Besides, all women are disadvantaged by this system because it divides all women. The whole point of men creating different classes of women is to create an illusion of difference in status between us so we turn against ourselves instead of men; and foster the belief of exception to patriarchy through tokenism – that it’s possible to get out of it by being in the middle of its power (or something). Only the opposite is true: the closer you go to men and men’s power system, the more colonised, possessed and violated you will be, both psychically and sexually. It is one of the most efficient way of killing feminism off women: to persuade that some of us aren’t affected, that some of us aren’t so concerned by the effects of men’s violence, it’s more about other women over there who have it all bad, what should we complain about it wasn’t that bad for us. We’re educated. We’re not poor. Our parents took us for holidays. And this is a mindfuck because it gives an illusion of good treatment and prevents from identifying the violence and abuse. when behind you may have been raped by your uncle or father and psychically tortured by your family for decades.’ http://witchwind.wordpress.com/2013/12/15/piv-is-always-rape-ok/#comment-638

    Hope that helps.

  3. Yes. I think we do need to reflect on how this hashtag might be seen to certain experiences invisible. I agree that it might have been useful, more inclusive if it had somehow acknowledged varying ways in which things like race, poverty, disability, etc intersect with male oppression – as a white middle class woman, I acknowledge this is easily overlooked. But nevertheless, there was something so many of those who posted had in common as girls/women, and in a way, by definition, that was what the hashtag was about.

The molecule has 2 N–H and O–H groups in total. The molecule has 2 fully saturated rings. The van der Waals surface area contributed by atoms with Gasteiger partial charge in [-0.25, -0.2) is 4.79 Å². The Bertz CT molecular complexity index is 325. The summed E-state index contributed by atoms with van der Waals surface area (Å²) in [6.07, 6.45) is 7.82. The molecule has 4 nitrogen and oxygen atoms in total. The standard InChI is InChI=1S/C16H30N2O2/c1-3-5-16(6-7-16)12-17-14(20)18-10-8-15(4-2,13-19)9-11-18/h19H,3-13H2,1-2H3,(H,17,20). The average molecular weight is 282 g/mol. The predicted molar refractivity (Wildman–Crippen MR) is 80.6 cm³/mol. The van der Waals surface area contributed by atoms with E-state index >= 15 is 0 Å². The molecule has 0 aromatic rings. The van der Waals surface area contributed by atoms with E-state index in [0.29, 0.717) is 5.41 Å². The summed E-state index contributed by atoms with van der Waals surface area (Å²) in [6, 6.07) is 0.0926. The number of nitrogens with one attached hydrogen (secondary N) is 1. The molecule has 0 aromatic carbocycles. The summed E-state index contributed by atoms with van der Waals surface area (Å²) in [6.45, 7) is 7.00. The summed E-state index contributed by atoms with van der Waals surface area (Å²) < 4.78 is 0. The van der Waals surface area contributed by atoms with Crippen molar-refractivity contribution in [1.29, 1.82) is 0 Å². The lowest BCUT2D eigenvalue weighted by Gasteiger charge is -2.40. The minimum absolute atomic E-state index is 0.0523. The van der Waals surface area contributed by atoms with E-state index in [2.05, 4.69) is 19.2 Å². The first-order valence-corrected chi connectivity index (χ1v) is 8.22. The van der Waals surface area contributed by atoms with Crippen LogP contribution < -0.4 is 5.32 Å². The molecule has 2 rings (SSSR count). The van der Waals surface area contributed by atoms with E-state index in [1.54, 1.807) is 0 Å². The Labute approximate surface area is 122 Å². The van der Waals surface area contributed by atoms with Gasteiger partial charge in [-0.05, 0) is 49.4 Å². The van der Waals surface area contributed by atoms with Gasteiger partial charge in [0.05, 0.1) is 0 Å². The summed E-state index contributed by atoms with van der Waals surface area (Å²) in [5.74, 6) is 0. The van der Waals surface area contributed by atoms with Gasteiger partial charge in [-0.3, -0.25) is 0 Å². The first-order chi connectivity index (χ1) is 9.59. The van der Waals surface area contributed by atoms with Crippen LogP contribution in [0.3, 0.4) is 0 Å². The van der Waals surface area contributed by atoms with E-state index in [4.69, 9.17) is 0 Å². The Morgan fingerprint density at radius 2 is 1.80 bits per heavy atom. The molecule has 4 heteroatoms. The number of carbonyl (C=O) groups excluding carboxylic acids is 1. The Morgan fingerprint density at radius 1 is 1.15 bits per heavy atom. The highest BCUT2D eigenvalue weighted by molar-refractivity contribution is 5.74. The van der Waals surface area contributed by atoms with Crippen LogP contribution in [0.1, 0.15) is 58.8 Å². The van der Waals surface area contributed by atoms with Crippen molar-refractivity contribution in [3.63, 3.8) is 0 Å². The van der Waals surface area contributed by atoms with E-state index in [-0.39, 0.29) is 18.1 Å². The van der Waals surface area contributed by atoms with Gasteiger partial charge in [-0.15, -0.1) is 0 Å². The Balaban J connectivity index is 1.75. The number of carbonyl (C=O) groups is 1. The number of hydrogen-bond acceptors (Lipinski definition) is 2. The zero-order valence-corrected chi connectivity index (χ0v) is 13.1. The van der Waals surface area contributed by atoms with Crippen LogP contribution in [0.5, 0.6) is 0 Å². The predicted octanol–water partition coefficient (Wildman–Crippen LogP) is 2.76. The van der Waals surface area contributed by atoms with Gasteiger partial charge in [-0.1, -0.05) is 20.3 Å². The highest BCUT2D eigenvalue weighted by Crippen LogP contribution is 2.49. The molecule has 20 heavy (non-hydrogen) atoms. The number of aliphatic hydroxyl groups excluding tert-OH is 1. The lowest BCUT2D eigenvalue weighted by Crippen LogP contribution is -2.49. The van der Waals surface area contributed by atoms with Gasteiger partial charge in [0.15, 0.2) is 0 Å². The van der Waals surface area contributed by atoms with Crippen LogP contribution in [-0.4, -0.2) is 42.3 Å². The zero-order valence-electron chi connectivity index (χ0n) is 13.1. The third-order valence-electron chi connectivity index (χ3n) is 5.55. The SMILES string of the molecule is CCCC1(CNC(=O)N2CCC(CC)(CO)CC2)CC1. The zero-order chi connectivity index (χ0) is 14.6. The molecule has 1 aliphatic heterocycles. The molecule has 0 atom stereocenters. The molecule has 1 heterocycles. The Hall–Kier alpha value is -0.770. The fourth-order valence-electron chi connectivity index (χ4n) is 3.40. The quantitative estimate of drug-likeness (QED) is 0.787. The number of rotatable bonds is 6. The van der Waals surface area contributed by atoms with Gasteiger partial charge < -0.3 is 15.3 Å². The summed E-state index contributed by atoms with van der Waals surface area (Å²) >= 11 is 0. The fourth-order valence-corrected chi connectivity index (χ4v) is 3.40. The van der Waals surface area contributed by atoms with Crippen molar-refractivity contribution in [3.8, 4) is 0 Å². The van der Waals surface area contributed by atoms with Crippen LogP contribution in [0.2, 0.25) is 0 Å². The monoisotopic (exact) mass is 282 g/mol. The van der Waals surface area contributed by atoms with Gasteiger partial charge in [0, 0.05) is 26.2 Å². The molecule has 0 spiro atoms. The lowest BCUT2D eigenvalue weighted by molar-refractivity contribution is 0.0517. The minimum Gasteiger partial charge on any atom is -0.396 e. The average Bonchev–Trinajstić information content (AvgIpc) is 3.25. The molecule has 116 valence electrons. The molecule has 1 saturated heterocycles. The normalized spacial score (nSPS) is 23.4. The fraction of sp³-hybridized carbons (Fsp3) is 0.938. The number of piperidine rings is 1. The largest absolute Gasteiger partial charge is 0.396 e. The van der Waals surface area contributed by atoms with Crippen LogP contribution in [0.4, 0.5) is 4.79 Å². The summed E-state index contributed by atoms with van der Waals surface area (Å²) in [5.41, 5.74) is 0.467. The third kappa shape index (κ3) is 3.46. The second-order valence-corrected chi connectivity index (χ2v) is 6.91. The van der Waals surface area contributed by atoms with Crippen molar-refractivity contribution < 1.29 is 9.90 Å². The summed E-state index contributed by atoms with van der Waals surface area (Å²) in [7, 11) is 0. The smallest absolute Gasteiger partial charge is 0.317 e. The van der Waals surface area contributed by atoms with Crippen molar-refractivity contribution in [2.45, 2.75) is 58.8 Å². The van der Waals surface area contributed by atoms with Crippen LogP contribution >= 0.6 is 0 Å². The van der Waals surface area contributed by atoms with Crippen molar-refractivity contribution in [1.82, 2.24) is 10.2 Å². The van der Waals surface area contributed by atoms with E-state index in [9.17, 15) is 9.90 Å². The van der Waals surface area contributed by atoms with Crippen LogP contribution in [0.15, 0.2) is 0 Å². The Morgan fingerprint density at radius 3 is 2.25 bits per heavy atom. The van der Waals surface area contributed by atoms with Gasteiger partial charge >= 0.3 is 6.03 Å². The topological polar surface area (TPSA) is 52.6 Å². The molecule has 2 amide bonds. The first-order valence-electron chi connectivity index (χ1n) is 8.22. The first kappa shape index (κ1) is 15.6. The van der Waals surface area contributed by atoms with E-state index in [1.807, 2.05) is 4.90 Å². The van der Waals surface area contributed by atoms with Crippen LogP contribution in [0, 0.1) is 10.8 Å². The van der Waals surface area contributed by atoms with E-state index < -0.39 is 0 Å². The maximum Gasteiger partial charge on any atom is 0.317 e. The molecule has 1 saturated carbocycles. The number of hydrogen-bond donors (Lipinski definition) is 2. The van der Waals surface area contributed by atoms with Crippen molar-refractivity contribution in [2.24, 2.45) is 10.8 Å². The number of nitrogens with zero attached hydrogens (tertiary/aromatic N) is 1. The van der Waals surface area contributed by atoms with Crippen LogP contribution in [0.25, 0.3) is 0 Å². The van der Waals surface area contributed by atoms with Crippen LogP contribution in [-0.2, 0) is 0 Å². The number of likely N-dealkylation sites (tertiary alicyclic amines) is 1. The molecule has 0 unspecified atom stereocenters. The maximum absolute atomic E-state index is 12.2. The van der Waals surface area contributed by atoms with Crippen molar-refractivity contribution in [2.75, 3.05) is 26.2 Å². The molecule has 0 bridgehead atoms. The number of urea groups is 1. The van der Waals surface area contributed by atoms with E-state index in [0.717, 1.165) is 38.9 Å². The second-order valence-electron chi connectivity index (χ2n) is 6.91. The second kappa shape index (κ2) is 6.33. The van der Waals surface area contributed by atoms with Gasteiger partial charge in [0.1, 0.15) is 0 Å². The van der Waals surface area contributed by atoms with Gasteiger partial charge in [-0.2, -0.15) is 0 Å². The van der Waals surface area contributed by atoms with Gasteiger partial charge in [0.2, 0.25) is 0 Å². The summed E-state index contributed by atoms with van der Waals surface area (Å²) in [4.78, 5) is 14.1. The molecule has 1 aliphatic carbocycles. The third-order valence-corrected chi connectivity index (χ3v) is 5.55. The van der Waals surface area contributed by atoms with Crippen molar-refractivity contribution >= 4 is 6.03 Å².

Most of the ruckus seemed to me to less about this (although it is incredibly important) than about a group of people ambushing a discussion for no other reason than to ambush it, and use it as an opportunity to move the discussion away from girlhood experiences.
    Thanks for raising this – Feminism is always a steep learning curve.

  4. Pardon, but you don’t seem to understand the history behind it…

    It was originally posted in May by “smashesthep” (who’s a known Trans-Exclusionary-Radical-Feminist) to “school” Mia McKenzie (a cisgender woman of color who posted “The Myth of Shared Female Experience and How it Perpetuates Inequality” to Black Girl Dangerous). Then, Victoria Brownsworth (another Trans-Exclusionary-Radical-Feminist) claimed it and started promoting it as her own hashtag.

    Rightly so, women of color have been a bit miffed by the appropriation of many experiences that disproportionately affect them.

    -Add on how the hashtag was intended to “school” a woman of color on her own perception of girlhood.

    -Add on transphobic second wavers who make posts about trans people’s “falsehoods” (as opposed to girlhoods).

    And can you not see how maybe a few minority women would be rightly offended? A word of advice to anyone posting to #sharedgirlhoods: If it’s supposed to be about experiences of girlhood, then post experiences of girlhood. Don’t erase and marginalize others’ experiences of girlhood.

    1. Actually, I did know the history and if you had read the tweets I had posted at the bottom of the blog, you will have noticed that I did include the relevant criticisms of women of colour. You have ignored the women of colour who posted on the hashtag sharing their experiences of sexual violence. Or, do their experiences not count? Hashtags take on a life of their own. Frequently, no one knows who started them. People post because it has meaning to them. People were posting their experiences of sexual violence growing up as a girl. Don’t they count? Why are their voices not considered important?

      And, frankly, considering the abuse Victoria Brownworth gets on a daily basis – the rape and death threats – it’s somewhat, shall we say ironic, that you want to silence her. Or do you think that she deserves them?